Photographing Solar Eclipses
Author: Bill Kramer
Last update: 3 JUL 2014 BK
Using a Small Telescope
There is nothing that compares with the view of a total solar eclipse through a telescope. It is like the difference you experience of looking at the moon with just your eye and then a telescope. It doesn't really matter what size of telescope you are using - the view is very different. With a telescope the craters and mountain ranges are revealed and the moon takes on a very different appearance. The view of a total solar eclipse through a telescope is much the same. Prominences are amazing and the corona simply fascinating.
Unlike most astronomical uses of a telescope you do not have a lot of time to study the object in the eyepiece. You most certainly do not have much time for changing eyepieces or inserting a barlow lens. That said, I confess to having done both. Before the eclipse I practiced doing the same with the telescope by looking at the moon, memorizing the twists of the focuser, and perfecting the 'no look' rapid change of lenses. The Questar telescope is marvelous at this task with the built in barlow lens. All that is a required is a flick of a switch to swing the lens into place and a twist of the focusing knob.
I found the best views to be with a wide field eyepiece, 25mm or larger. You can see plenty of detail and still get a good overall view as the scene slowly changes. Looking closer you can see the prominences slip behind the moon's edge or appear against swirls in the corona as totality takes place. With the wide field eyepiece of the Questar (32mm) the magnification is approximately 40x and the angle of view about 1.3 degrees. The moon's half degree size fits comfortably, the prominences pop out in an almost 3D fashion, and the inner corona glows with neon threads twisted around each other - it really is something to behold.
When visiting another hemisphere (for me, going South of the Equator) a small telescope is a lot of fun if you get a chance to do some night time observing. Bring along an atlas or sky map to help navigate the new and unfamiliar sky looking for the 'best of' with the telescope - it really is worth the hassle of carrying it along in most cases.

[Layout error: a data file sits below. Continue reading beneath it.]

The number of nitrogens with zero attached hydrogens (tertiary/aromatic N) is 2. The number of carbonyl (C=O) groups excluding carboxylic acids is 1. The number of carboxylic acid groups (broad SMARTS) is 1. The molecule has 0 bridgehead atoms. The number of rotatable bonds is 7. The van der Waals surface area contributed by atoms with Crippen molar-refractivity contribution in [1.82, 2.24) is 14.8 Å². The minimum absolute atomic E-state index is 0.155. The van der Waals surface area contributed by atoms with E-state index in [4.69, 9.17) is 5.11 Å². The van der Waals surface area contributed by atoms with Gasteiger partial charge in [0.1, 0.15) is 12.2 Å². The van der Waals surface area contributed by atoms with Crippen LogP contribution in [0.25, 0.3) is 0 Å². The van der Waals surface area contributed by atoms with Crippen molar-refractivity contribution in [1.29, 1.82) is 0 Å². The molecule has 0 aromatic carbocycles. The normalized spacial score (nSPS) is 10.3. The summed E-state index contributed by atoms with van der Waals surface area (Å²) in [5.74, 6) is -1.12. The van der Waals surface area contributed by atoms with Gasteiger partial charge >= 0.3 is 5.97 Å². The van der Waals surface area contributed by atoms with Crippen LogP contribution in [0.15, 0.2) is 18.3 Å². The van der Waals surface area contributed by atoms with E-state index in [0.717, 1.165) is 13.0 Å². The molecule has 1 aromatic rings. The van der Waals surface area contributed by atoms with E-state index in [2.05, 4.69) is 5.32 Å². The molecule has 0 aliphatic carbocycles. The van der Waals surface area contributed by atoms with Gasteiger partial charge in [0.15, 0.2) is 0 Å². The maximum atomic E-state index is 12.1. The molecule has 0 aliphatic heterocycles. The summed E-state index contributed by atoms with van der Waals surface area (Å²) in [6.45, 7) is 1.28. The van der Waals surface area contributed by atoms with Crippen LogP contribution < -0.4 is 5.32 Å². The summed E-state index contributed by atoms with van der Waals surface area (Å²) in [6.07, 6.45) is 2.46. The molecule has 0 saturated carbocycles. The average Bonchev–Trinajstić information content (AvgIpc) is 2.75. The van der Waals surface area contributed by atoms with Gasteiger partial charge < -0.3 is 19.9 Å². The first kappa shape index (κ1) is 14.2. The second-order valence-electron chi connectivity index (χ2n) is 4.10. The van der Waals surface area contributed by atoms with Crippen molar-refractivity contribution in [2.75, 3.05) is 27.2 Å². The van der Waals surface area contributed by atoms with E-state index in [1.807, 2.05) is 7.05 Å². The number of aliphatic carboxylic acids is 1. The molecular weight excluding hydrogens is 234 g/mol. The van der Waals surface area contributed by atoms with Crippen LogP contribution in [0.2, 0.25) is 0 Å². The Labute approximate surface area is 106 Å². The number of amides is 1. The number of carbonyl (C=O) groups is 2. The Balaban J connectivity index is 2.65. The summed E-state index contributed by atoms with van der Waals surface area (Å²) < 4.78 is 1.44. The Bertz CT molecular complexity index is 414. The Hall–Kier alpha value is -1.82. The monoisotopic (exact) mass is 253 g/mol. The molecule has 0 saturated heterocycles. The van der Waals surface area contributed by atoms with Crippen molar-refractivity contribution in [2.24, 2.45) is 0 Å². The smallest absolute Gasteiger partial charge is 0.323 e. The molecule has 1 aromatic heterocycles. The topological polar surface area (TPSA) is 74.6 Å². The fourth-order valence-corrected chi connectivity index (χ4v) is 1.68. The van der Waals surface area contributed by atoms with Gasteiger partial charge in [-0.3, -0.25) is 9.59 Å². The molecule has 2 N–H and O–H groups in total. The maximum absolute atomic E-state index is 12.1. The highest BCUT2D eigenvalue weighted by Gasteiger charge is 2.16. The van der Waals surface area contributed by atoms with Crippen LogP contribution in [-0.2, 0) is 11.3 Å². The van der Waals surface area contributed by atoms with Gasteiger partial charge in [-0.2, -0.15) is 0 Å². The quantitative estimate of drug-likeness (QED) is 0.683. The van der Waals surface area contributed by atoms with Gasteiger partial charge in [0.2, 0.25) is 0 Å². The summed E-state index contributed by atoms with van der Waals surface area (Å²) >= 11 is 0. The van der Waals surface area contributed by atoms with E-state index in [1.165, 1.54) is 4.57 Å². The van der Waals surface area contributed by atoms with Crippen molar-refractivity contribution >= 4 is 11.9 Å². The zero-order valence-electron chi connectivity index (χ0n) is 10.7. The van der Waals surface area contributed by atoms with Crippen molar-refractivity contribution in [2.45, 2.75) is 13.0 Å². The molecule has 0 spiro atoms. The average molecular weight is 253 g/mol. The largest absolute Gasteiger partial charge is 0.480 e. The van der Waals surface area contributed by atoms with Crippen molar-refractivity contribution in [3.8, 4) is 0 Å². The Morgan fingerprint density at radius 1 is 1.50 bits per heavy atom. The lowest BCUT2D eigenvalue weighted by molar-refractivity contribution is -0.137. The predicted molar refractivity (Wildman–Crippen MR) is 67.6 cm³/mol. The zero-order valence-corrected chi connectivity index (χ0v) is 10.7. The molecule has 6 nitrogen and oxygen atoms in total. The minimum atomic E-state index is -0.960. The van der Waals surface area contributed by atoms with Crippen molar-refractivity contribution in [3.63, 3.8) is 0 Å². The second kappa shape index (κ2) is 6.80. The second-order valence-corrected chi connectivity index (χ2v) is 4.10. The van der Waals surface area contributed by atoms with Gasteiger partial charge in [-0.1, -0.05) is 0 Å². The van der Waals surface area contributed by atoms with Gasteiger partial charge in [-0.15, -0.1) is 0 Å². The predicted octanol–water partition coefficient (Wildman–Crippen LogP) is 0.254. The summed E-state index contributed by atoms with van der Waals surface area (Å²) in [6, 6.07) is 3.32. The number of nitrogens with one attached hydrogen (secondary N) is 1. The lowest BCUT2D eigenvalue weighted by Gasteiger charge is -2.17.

But what about photographing an eclipse with a small telescope?
First off, let me define what a small telescope is from my perspective. Small telescopes are those with an aperture of 5" (12cm) or less. A popular term for a small telescope is a "grab and go" scope. The type of telescope you can quickly carry out into the night for a fast view of a planet or the moon. Folded optics make for very compact and portable telescopes although small refractors should not be ruled out. If it can fit in the overhead storage of a modern airplane then it is a-okay for eclipse chasing.
When using a small telescope and camera, a good mount is essential to get good photographs and to enjoy the experience overall. There have been many cases where the tripod was forfeited to allow for packing something else only the render the telescope useless or frustrating to use during the eclipse. You can gamble that you will find a table or some other platform to set up on but in my experience that is not recommended as you will most likely miss out on viewing the eclipse itself.
During totality a small telescope will yield fantastic views and photographs of the inner corona, prominences, and chromosphere. You can see great detail in the prominences and short exposures will yield beautiful pictures of this phenomenon. Using fast film such as ASA 400 or a good digital camera, exposure times should range from 1/500 to ½ second in time. Longer exposures to reveal the outer coronal structures are possible. Longer exposures also bring up tracking problems as the Earth's motion is greatly amplified by the magnification. This problem is solved by using an equatorial tracking mount and many smaller telescopes provide the perfect solution with a built in drive.
Computerized mounts provide a nice way to track objects in the sky once properly aligned. During the day light hours only the sun will be visible and some systems require stellar sightings for alignment. You can either set up the night before or accept the initial locations as okay without verifying. When used with photography a computer driven mount will be fine so long as the telescope and camera are well balanced, do not put too much stress on the drive motor, and the exposures are relatively short. Longer exposures are not needed during a total solar eclipse thus field rotation will not be an issue. It is highly recommended that you practice by taking pictures of the moon when it is at about the same altitude in the sky. This exercise should reveal any problems your mounting system could encounter.
When preparing to bring a small telescope for photography purposes, be sure to figure out some way to get in some observing with a moderate power eyepiece as well. My favorite magnification for viewing an eclipse is at 40x to 50x. At that power one can see the corona and prominences all at once and a great amount of detail is visible that you cannot see with binoculars and the naked eye. You will not have much time for this luxury and I should note that sharing the experience is almost impossible except during very long eclipses of 4 or more minutes.
1991 Total Solar Eclipse - Baja Mexico - Questar prime focus (~1350mm)